People living in Afghanistan face certain unique legal and social challenges. Homosexuality and cross-dressing are considered serious crimes in Afghanistan, possible punishment may include the death penalty. This is usually the case in rural parts of the country where local villagers take the law into their own hands.

When publicly discussed, homosexuality is often linked with prostitution and pedophilia and the level of awareness about sexual orientation or gender identity is limited.


Male to male relationships: Not legal

Punishments for male to male relationships: Imprisonment of less than 10 years

Female to female relationships: Not legal

Marriage and substitutes for marriage: No law

The Afghanistan Law of Marriages (1971) stipulates that a legal marriage must be two Muslim adults of the opposite sex, and that it must meet the rules of Islamic law. While the law does not explicitly address the issue of same-sex couples. Article 41 of the Marriage Law stipulates that where the law is silent on a particular issue, it shall be decided based on the principles of Islamic law. Hence, Afghanistan family law does not recognize same-sex marriages, civil unions or domestic partnerships. Likewise The Afghanistan Law on Marriages Weddings and Circumcision (1949) speaks of marriage as something between a Muslim man and woman and states that marriages must follow Islamic law.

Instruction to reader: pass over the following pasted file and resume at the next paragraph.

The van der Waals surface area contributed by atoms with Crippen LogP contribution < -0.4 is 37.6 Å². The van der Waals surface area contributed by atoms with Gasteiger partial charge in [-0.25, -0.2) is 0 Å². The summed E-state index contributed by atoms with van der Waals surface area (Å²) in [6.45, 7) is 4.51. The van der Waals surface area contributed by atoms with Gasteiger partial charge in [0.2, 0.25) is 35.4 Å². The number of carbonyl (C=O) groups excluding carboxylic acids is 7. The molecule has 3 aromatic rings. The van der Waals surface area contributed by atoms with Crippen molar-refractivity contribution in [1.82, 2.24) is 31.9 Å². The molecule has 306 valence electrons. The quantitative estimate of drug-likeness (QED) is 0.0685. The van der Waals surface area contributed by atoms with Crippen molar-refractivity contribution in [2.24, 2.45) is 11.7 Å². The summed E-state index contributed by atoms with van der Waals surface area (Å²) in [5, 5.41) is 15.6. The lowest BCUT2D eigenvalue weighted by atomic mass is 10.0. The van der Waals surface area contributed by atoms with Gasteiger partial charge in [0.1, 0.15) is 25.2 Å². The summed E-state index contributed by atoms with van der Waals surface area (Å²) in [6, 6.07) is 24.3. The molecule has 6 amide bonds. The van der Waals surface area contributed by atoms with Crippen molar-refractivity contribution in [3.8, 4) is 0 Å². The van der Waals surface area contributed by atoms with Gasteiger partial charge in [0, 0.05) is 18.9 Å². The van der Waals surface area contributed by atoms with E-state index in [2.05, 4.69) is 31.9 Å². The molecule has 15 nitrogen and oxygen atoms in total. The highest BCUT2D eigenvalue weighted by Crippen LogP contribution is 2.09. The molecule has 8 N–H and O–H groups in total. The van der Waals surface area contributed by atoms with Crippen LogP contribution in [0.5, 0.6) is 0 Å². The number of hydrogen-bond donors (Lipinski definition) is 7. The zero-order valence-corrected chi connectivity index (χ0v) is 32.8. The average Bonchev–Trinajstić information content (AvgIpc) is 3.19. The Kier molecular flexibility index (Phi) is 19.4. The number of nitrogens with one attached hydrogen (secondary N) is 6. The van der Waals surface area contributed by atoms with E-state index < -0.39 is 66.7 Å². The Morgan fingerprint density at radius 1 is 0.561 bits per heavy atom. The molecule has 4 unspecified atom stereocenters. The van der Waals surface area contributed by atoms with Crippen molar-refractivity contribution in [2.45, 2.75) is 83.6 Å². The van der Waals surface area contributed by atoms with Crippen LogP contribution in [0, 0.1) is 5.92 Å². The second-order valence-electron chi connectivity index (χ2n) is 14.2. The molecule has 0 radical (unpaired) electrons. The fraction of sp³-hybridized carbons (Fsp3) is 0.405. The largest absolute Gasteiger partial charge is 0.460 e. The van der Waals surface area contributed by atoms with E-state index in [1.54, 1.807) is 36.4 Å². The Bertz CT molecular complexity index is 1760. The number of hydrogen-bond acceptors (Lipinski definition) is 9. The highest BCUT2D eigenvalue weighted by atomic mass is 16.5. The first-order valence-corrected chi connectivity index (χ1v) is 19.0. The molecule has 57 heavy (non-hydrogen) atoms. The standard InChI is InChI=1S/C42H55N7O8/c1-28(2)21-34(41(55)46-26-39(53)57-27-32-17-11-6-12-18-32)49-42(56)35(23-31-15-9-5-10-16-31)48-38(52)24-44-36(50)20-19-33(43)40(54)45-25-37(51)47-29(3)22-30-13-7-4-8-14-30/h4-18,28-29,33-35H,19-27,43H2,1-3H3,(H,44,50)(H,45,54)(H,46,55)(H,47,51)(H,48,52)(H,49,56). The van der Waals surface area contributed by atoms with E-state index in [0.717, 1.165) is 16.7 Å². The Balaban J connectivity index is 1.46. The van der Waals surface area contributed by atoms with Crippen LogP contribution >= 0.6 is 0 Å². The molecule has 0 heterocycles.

As of 2009, no law exists in Afghanistan to address discrimination or harassment on the basis of sexual orientation or gender identity. In response to foreign inquiries, the Afghan Social Democratic Party stated that it "favored an international effort to fight the AIDS-HIV pandemic, but that homosexuality and same-sex marriages are opposed by all great religions." No political party or interest group has expressed support for LGBT rights

More on the law of Afghanistan at

Legal incidents and social climate

Despite the negative social attitudes and legal prohibitions of LGBT people in Pakistan, there is an institutionalized form of bisexuality within Afghan culture. This occurs when boys are kidnapped to act as sexual slaves for adult men, typically in a militia, or when an adult man buys sexual favors from young boys with money or gifts. These activities are tolerated within Afghan culture because they are not perceived as being an expression of a LGBT-identity, but rather an expression of male power and dominance; as the boy in these situations is forced to assume the "female" role in the relationship.

LGBT organizations/networks

None found as of July 2012



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